Dr. Jason Todd’s students at Xavier University of Louisiana dramatically improved the Wikipedia article of their local town, saving the area from erasure in cultural memory. This is Dr. Todd on the impact of such an assignment.
I tried incorporating Wikipedia into a writing class back in the spring of 2008, during my first year at Xavier University of Louisiana, a couple of years before Wiki Education came into being. This was a class called Advanced Writing, required for English majors, and intended to help them improve their writing and editing skills. So I made one of their assignments to improve and expand upon an existing article to help them think about audience and research. To be blunt, it didn’t go well. The students complained about having to learn all the formatting codes for Wikipedia (this was also before the WYSIWYG editing) and several had trouble with editing wars (this was also before the sandboxes). We stumbled through the assignment and although I knew it could have been a good learning experience, I set it aside as an option because it seemed to be more trouble than it was worth.
In May 2017, as the Associate Director of Xavier’s Center for the Advancement of Teaching and Faculty Development, I participated in our Faculty Communities of Teaching Scholars (FaCTS) program, which was focused on Making Knowledge Public. During that week-long seminar, Samantha Weald and Jami Mathewson trained us in using the Wiki Education Dashboard. I was impressed that this system seemed to address the main problems my Advanced Writing students and I had run into, but I was still skeptical, worried that despite the Dashboard, my students would still have problems working with Wikipedia, problems that would prevent them from seeing the benefits of such an assignment.
About a year later, I agreed to teach a new class being offered at Xavier. As a part of a major overhaul of our Core Curriculum, first-year students would be required to take during the spring semester a class called XCOR 1011 or 1012. These 3-hour classes were meant to be academically rigorous courses that would help students improve their written and oral communication skills, as well as their critical thinking skills, while focusing on interesting and engaging topics. The unique nature of the classes was that each faculty member could develop their own topic and that each student would select the class based on their interest (and not their major).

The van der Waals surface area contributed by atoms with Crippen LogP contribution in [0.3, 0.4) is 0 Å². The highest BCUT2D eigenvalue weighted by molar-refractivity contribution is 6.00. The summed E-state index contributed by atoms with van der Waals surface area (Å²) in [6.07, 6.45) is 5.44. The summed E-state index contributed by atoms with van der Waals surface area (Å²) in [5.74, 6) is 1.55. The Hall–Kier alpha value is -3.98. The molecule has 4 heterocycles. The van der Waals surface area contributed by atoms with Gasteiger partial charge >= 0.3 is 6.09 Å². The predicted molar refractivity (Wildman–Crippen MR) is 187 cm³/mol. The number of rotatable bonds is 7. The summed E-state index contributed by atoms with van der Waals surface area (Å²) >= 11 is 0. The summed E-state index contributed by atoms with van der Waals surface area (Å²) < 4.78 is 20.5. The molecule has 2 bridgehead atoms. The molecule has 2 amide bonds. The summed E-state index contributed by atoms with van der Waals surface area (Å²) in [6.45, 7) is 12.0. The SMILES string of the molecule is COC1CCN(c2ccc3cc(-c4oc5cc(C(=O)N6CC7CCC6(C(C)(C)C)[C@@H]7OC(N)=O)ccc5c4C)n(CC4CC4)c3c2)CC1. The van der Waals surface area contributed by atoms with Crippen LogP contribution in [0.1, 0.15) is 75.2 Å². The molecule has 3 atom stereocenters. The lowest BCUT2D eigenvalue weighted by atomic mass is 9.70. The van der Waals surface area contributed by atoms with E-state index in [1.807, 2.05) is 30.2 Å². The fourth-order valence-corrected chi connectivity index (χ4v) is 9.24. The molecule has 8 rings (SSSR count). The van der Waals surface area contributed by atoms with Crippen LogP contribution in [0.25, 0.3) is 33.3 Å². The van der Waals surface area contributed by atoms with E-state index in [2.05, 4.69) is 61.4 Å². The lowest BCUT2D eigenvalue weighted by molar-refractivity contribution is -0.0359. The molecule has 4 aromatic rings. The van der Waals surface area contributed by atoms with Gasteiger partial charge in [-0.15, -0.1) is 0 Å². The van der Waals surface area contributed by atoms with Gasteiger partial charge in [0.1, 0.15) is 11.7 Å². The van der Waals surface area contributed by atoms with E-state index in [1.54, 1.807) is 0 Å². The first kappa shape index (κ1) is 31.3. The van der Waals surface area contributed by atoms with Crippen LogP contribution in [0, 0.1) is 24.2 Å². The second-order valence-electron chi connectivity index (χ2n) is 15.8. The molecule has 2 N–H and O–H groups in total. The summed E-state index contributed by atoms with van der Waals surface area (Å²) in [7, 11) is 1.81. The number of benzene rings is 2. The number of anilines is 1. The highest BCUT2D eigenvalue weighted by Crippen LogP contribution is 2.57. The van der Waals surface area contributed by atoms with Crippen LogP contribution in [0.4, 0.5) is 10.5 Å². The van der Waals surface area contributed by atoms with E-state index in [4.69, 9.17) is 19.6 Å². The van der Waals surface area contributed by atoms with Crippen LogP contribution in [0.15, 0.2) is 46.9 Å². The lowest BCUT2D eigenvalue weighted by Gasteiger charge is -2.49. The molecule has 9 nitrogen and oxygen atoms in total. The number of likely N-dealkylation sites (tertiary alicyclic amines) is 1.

I’d decided to call my class The City as Text, using that model to help students “read” New Orleans more deeply. I also decided to focus the first half of the semester on one particular neighborhood in the city, and I chose the neighborhood next to Xavier, the Gert Town neighborhood, not just because of its proximity to Xavier, but also because in a city of well-known neighborhoods (for example, the French Quarter and Treme), Gert Town is one of the least well-known neighborhoods. This was confirmed when, while planning the class, I pulled up the Wikipedia article on Gert Town. There wasn’t much there. It had been designated a Start-Class article, and what information was there wasn’t always accurate.
It didn’t take me long to decide that the class should work to improve the article. I saw this not only as a learning experience but also as an opportunity to fulfill Xavier’s mission of social justice by providing the world with an accurate and thorough article about Gert Town. I’d already planned on incorporating information about erasure and gentrification into the class, two of the many challenges being faced by this poor and predominantly African American neighborhood. I saw the Wikipedia project as a chance for the class to help unerase a neighborhood that even life-long New Orleanians often don’t think about.
My biggest challenge was that I was planning on making this a class project — twenty-five students all working on the same article. This doesn’t quite fit with the standard Wiki Education assignment in which students either work alone or in very small groups on an article. However, the staff at Wiki Education were very supportive of the idea and helped me adjust my timeline and assignments to fit my unique needs.
I’ll be honest: I went into class on the first day of the spring semester uncertain about this assignment, but two things quickly changed my mind:
1. The students were excited to be able to think about Wikipedia in a positive way. This was a class of all first-year students, and almost all of them said that first day that they had been told by their high school teachers that they were to never use Wikipedia for school. Of course, we talked about when Wikipedia is an appropriate research tool and when it is not, but we also talked about the value of having a free and easy-to-use reference work always at our fingertips. But I think the idea appealed to their rebellious teen-aged natures.